Bowen’s Disease

Bowen’s disease, the precursor to white skin cancer, is easily recognizable by conspicuous areas on the skin. With regular follow-up checks or removal of the affected skin, the risk of skin cancer can be minimized.

Bowen’s Disease

What is Bowen’s disease?

Bowen’s disease, also known as carcinoma in situ, is the early stage of white skin cancer. See lawfaqs for Definitions of Hypoalbuminemia.

In Bowen’s disease, the cancer cells have so far only been in the top layer of skin and have not yet appeared in the deeper layers of the skin. Bowen’s disease was named after the American dermatologist John T. Bowen, who was the first to describe the disease.

Bowen’s disease is usually recognized by itchy, reddened and rough patches on the skin. The spread is limited and usually only occurs in one place.

These wart viruses, HPV for short, are a chronic infection that can mutate into white skin cancer, a malignant tumor. Bowen’s disease occurs mainly in the second half of life. Men are slightly more prone to developing Bowen’s disease than women.


Bowen’s disease is often associated with regular exposure to arsenic, tar products, or other cancer-causing chemicals.

Cancer-causing viruses of the human papilloma virus (HPV) type 16, 18, 31, 33, 35 and 45 also play a role in the development of Bowen’s disease.

The decision for Bowen’s disease is often also the individual skin type in connection with strong UV radiation over a long period of time. The use of sunscreen with an insufficient sun protection factor and not wearing protective clothing increase the risk of Bowen’s disease.

But genetic factors, X-ray radiation, immunosuppression and trauma can also trigger Bowen’s disease.

Symptoms, Ailments & Signs

Bowen’s disease can be diagnosed based on the typical skin changes. These are flat, usually clearly defined reddenings that are easily injured and flaky. They can cause itching and pain, and bleeding when pressed or scratched. The skin defects slowly increase in size and depth and then spread to surrounding areas of the body.

They are visually reminiscent of psoriasis and are therefore often confused with this disease. As Bowen’s disease progresses, the symptoms mentioned increase in intensity, which often leads to psychological problems. Those affected then develop, for example, depressive moods or social anxiety (especially if the skin changes occur on the face, arms and genital area).

The conspicuous complexion appears mainly in areas that are regularly exposed to UV radiation, i.e. on the face, hands and lower legs. In addition, the defects can occur in the groin and anal region as well as on the penis and vulva. If Bowen’s disease is not treated, it can develop into skin cancer. The skin defects then develop into painful nodules and change in color, shape, and size.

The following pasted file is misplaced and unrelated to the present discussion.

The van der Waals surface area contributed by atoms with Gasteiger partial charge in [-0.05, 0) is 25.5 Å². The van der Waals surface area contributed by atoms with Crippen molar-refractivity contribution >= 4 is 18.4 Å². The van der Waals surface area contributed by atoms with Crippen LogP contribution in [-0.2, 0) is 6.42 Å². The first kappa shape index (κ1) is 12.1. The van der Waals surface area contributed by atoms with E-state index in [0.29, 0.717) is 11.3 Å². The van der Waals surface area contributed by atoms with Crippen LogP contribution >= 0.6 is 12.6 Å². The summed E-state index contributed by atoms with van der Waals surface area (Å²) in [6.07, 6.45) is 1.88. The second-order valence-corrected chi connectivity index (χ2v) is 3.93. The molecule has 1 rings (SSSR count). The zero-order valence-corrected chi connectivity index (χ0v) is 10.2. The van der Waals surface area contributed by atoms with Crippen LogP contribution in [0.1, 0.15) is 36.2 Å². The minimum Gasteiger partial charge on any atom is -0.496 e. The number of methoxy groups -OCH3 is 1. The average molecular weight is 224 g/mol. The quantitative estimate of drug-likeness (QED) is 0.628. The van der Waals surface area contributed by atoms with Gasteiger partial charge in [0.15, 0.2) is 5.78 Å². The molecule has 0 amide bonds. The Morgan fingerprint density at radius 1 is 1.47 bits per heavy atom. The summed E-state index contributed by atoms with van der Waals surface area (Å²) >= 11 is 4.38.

Diagnosis & History

Bowen’s disease occurs more frequently in middle-aged to older people. Especially parts of the body that are frequently exposed to UV radiation are affected by Bowen’s disease. Symptoms are usually irregularly shaped, scaly reddened skin that tends to become itchy and crusting or may develop small sores. The main areas affected, mostly on the legs, hands, head or neck, grow in area and depth over time.

In order to rule out confusion with psoriasis and to diagnose Bowen’s disease, a skin sample must be taken from the affected area of ​​skin. If the disease can be identified as Bowen’s disease, the skin should either be checked regularly or the affected tissue should be removed.


As a rule, complications from Bowen’s disease only occur if they are not discovered and treated in good time. In the worst case, this can lead to skin cancer, from which the affected person dies. Changes occur in different places on the skin. These are usually relatively well demarcated and clearly visible.

The skin is reddened and may flake. Furthermore, it can also cause itching on the skin and lead to very unpleasant feelings. It is not uncommon for Bowen’s disease to be diagnosed late, since the disease shows symptoms similar to those of psoriasis and can therefore be confused with this complaint. Those affected are often ashamed of the symptoms and thus suffer from reduced self-esteem and inferiority complexes.

Bowen’s disease can be treated with various therapies and interventions. With an early diagnosis, the symptoms can usually be limited relatively well, so that skin cancer and other complications do not occur. The treatment does not usually reduce or limit the life expectancy of the person affected. However, patients are still dependent on regular examinations after treatment.

When should you go to the doctor?

Any unusual changes in skin texture should be reported to a doctor. If they spread over the body or increase in intensity, it is advisable to see a doctor as soon as possible. Any pain, itching, or open sores is a cause for concern. If sterile wound care cannot be guaranteed, a doctor should be consulted. If existing wounds enlarge or if pus develops, there is an increased risk of sepsis. A doctor should be consulted, since blood poisoning develops as a potential threat to life. If the skin bleeds as a result of pressure being applied or light scratching, a doctor’s visit is necessary. A special depth of the skin changes is characteristic of Bowen’s disease.

A clarification of the complaints is therefore advisable immediately as soon as the deeper skin layers are affected. In most cases, skin regions are affected by changes that are increasingly exposed to solar radiation. Therefore, a doctor should be consulted as soon as sudden irregularities are noticed on the face, neck, décolleté, hands or legs. If the physical symptoms also lead to mental or emotional problems, a visit to the doctor is also recommended. In the case of persistent mood swings or unusual behavior, the affected person needs medical help. Fears, depressive moods and social withdrawal behavior are signs of a discrepancy that needs to be clarified.